Toy Story A Movie Made By U of S Grads
By Ken Juba
It lacked the glitter of Hollywood's famous movie theatres, but when the innovative movie Toy Story opened this winter Deborah Fowler and Larry Aupperle wanted to be in Saskatoon.
Fowler, Aupperle and Darwyn Peachey are all graduates of University of Saskatchewan computer science department and were members of the small Pixar team that created the ground breaking movie. So on opening night, Fowler and Aupperle returned home to show their parents what kind of work took them to the computer graphics studio near San Francisco.
"We thought it would be fun and they could actually see that we do have jobs," Aupperle said with a laugh. The finished product looks like so much child's play: a movie with a stuffed hero name Woody, a plastic astronaut called Buzz and an animated Mr. Potatohead with a bad attitude. But the work that went into the creation of Toy Story, the first feature film completely created on computers, was so impressive it earned a special Academy Award for its innovation.
Although you wouldn't have seen them during the awards ceremony, the three graduates of the University of Saskatchewan's computer science department were sharing accolades as key members of the workforce that created the groundbreaking motion picture.
"It was such a special project and a part of our life," said Fowler. Seeing it come together is pretty exciting.
Peachey, who earned his B.Sc. in 1978 and M.Sc. in 1983 from the U of S, was the first of the group to join Pixar. A National Science and Engineering Research Centre grant allowed him to work in the research department at the U of S after graduation. His published work attracted the attention of Pixar, one of the world's top computer graphics companies, and he joined their staff as Chief Architect in the software department.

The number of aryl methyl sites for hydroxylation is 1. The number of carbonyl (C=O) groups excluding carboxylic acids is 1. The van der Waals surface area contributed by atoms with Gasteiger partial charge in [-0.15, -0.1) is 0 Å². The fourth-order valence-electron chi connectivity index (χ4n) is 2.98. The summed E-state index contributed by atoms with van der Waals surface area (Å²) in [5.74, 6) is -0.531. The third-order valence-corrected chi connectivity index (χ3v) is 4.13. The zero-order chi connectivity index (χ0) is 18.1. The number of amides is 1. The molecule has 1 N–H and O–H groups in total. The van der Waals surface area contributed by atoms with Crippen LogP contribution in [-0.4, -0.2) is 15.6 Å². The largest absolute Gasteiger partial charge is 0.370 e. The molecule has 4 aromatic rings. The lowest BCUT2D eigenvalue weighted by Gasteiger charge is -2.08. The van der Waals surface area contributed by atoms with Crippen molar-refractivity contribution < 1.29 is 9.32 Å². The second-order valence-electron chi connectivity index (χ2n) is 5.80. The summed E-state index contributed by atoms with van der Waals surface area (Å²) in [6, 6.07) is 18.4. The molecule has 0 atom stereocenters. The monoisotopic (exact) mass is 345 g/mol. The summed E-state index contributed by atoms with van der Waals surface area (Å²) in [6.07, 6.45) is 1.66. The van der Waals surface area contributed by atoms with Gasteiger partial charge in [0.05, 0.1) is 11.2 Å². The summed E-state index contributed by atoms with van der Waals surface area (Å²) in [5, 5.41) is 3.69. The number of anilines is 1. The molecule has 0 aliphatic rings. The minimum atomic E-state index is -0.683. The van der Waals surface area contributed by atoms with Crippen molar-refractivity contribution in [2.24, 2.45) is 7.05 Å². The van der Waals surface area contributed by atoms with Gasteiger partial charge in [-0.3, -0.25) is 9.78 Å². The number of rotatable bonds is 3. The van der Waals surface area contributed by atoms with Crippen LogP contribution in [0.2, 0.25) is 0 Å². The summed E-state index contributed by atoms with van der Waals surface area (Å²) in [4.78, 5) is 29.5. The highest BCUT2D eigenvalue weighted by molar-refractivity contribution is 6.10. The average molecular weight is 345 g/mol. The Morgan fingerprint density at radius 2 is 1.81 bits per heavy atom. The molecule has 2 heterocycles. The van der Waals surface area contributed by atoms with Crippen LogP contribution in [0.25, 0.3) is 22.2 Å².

Peachey knew Fowler from his days at the UofS and as work progressed on Toy Story he knew she would be a solid addition to the Pixar team. Fowler earned her B.Sc. in 1984 and her M.Sc. in 1987 from the U of S, before completing her doctorate at the University of Regina.
Her field of specialization was generating computer images of plants and natural phenoma. Pixar hired her as an animation scientist to work on the creation and lighting of outdoor scenes in Toy Story.
Aupperle, who left the U of S with his B.Sc. in 1986 and M.Sc. in 1987 before earning his doctorate from Princeton in 1993, followed Peachey and Fowler to Pixar in 1994. He is a senior technical director in the company's short films department, but spent much of his time assisting with Toy Story. Although the finished product has all the style of a Hollywood production, the work in creating the characters and capturing their movement, the coloring and lighting was a product of long hours spent on mathematics and computer programming.
"Looking at the film as a whole, I'm amazed at all the people who were involved and the ability to put it all together," said Aupperle. "I'm proud that all this technology and all these people - both technical and creative - were able to work in concert to get this project done. "In many respects, people have been working for 10, 15, 20 years on this. It's been a long-term goal. They always wanted to make a feature film and spent many years working on the hardware and software technology. It's the culmination of a lifetime dream for a lot of people."
All three said the computer science program at the U of S, recently ranked the best in Canada, played a role in preparing them for their climb to the top of the motion picture industry. "It's a strong program and the professors are excellent," said Fowler. "You have a lot of opportunities through NSERC. The people there are top notch and that makes it easier to go on."